For the most part, I have found my experiences with GPS to be very satisfying. The Voice-in-the Box has directed me safely through city traffic at rush hour and on backcountry roads that have no obvious names, but every so often that sweet little lady has led me on some wild adventures as well. For example: repeatedly directing Dave to turn the wrong way on a one-way street in Amsterdam; leading us to the terror-inducing pass in Colorado widely accepted as the highest standard passenger vehicle road in the United States; twice taking us to ferry crossings where the ferries were no longer running; and once in Vermont on my way to a bridal shower I was routed past two naked bike riders on their way to the Montpelier segment of the World Naked Bike Ride… yes, there really is such a thing…through a trailer park, and ending in a gravel pit with a cheerful…”You have reached your destination”.
“Life is either a daring adventure or nothing.“Helen Keller
I have never worried too much about taking a wrong turn or misreading the map. Perhaps that comes from growing up in Michigan which is divided into mile-square sections and bordered by the Great Lakes. Finding your way primarily involves following roads that are laid out in right angles. Go too far in nearly any direction and you’ll eventually come to one of the big lakes. Of course, go too far south and that’s another story. Hello Ohio and Indiana.
Once, when my children were small, I became disoriented in an unfamiliar city and we found ourselves in a parking lot instead of on the highway.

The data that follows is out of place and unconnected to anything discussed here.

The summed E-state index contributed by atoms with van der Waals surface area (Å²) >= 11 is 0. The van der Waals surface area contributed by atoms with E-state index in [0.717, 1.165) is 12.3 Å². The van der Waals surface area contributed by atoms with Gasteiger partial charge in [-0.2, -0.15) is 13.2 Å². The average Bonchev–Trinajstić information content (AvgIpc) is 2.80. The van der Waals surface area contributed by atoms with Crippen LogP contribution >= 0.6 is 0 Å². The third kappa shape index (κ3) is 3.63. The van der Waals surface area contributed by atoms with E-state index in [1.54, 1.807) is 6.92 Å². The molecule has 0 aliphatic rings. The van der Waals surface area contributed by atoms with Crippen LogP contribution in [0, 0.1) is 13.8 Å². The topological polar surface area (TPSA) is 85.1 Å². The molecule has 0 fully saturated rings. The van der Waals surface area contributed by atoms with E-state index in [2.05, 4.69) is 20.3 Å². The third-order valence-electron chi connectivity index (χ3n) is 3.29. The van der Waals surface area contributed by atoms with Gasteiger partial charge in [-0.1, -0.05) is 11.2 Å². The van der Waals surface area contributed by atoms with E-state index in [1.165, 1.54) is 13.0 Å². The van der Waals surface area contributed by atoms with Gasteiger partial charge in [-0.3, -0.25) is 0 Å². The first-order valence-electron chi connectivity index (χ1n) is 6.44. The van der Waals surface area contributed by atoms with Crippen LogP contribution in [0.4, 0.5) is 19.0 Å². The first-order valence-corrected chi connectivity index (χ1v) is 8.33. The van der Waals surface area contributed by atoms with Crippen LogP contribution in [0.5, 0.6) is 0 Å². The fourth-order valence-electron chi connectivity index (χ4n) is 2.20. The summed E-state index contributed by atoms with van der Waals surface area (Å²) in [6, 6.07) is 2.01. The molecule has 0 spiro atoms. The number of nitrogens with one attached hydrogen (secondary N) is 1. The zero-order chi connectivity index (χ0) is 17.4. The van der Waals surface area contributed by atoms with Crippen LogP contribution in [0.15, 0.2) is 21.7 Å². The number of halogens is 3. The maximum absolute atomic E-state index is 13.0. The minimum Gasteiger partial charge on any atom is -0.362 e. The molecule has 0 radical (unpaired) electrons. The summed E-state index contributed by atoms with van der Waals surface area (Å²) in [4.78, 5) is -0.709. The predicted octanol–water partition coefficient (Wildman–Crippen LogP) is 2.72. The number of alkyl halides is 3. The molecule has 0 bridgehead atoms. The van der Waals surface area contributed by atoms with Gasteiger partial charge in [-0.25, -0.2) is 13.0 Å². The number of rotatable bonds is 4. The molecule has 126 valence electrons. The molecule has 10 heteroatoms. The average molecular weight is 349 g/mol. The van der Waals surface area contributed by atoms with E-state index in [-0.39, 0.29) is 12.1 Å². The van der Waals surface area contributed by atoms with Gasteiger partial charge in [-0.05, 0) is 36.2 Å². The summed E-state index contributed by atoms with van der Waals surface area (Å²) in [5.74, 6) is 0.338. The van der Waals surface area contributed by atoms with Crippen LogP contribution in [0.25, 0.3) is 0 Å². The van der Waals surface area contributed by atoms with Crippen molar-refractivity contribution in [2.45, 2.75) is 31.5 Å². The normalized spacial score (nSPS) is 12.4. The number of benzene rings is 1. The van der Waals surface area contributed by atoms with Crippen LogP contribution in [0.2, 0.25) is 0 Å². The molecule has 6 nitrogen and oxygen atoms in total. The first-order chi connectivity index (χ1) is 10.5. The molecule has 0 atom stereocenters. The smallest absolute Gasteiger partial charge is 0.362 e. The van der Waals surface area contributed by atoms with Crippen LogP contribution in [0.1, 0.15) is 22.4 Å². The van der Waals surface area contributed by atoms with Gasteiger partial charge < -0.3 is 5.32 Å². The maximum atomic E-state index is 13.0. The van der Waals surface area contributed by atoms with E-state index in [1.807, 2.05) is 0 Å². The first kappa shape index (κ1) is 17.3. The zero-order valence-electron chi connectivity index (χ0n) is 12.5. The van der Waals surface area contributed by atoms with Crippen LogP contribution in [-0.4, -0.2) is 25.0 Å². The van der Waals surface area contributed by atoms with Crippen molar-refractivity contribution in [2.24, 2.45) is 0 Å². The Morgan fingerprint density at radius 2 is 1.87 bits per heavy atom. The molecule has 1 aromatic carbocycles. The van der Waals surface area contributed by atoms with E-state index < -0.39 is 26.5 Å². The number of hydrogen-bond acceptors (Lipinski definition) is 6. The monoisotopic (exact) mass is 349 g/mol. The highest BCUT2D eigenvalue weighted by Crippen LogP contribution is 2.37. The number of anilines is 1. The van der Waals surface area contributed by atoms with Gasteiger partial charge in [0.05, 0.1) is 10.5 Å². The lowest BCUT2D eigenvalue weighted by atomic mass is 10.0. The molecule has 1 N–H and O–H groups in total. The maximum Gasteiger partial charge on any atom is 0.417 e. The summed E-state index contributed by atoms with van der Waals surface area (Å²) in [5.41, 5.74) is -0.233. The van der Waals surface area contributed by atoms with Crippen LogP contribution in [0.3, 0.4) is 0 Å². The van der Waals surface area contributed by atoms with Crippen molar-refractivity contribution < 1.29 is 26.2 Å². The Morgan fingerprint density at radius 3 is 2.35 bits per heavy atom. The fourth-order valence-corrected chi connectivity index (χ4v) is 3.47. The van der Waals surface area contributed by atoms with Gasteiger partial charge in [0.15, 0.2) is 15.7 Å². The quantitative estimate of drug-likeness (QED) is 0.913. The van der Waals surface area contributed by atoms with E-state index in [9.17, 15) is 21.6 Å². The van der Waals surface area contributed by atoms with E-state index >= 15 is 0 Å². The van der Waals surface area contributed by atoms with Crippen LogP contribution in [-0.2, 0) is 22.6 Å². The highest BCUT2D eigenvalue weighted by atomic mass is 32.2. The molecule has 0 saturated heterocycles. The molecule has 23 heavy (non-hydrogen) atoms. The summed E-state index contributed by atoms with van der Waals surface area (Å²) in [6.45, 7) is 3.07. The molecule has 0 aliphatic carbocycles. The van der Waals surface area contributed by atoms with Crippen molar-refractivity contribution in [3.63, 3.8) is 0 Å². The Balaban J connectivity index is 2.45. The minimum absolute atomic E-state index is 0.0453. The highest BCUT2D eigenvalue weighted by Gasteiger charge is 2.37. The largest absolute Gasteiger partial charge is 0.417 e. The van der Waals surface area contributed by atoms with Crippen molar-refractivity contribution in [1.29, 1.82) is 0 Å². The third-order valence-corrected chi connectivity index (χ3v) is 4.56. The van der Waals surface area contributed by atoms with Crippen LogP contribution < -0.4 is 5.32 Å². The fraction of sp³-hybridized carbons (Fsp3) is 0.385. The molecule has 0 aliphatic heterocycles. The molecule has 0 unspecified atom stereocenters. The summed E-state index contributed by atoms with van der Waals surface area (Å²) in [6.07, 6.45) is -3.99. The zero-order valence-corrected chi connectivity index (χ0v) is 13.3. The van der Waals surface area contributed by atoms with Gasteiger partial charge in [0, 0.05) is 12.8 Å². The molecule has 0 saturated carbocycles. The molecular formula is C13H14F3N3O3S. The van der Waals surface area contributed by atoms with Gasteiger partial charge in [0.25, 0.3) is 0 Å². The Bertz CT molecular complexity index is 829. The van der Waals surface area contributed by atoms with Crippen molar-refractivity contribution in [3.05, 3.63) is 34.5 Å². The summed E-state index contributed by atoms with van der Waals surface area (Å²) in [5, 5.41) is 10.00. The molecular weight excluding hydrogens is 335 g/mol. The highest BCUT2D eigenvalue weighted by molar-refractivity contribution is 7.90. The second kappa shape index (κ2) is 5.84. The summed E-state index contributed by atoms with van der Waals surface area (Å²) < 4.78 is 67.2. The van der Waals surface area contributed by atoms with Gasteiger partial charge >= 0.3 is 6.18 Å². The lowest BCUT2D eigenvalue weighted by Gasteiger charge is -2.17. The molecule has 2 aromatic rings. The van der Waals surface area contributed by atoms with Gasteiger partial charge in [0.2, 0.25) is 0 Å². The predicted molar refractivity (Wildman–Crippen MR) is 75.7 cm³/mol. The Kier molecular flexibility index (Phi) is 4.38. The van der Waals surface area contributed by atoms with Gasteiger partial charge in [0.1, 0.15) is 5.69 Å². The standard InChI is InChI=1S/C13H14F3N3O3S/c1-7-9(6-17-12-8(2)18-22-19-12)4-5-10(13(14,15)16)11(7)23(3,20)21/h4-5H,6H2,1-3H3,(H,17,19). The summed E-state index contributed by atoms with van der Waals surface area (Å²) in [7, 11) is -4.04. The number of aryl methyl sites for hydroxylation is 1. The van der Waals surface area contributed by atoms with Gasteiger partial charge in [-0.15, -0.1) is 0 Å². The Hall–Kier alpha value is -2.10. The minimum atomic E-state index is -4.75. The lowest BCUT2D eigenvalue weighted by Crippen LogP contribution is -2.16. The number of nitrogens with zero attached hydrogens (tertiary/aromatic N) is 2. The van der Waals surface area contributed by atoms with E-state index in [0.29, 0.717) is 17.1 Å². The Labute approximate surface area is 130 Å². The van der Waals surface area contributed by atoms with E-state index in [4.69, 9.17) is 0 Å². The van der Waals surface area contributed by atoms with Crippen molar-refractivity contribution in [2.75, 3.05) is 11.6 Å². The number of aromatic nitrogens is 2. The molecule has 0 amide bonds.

“This is what I call an adventure,” I said cheerfully.
“It’s also what we call lost,” replied my young son.
True, I suppose, but the best adventures and the most interesting stories always seem to involve getting lost..literally or figuratively… and then finding your way again.
During the last several months I have often felt lost, disoriented, and adrift. Frankly, I could use some help. Wouldn’t it be lovely if we had a GPS to help us find our way through these distressing COVID times? Sometimes it feels like I’ve lost contact with the satellite without a clue of how to proceed. Am I heading in the direction of the beautiful side of the loch or just wandering aimlessly on the back roads? I would happily make a legal U-turn as soon as it is safe to do so if I had any idea when or where that might be. Like everyone else, I want to know how much longer I’ll be on this highway before my next maneuver and when I could expect to reach my destination. I’d also be grateful to know what other obstacles, delays, and detours lie ahead and if there is an alternate route.
I really, really want someone to give me the kind of message I would get from OnStar. “You have left the planned route. Directions will resume automatically when you return to the route. Do you need updated directions?”
Oh, Gladys. Where are you when I need you.
We’ve all left the planned route and yes, we need updated directions.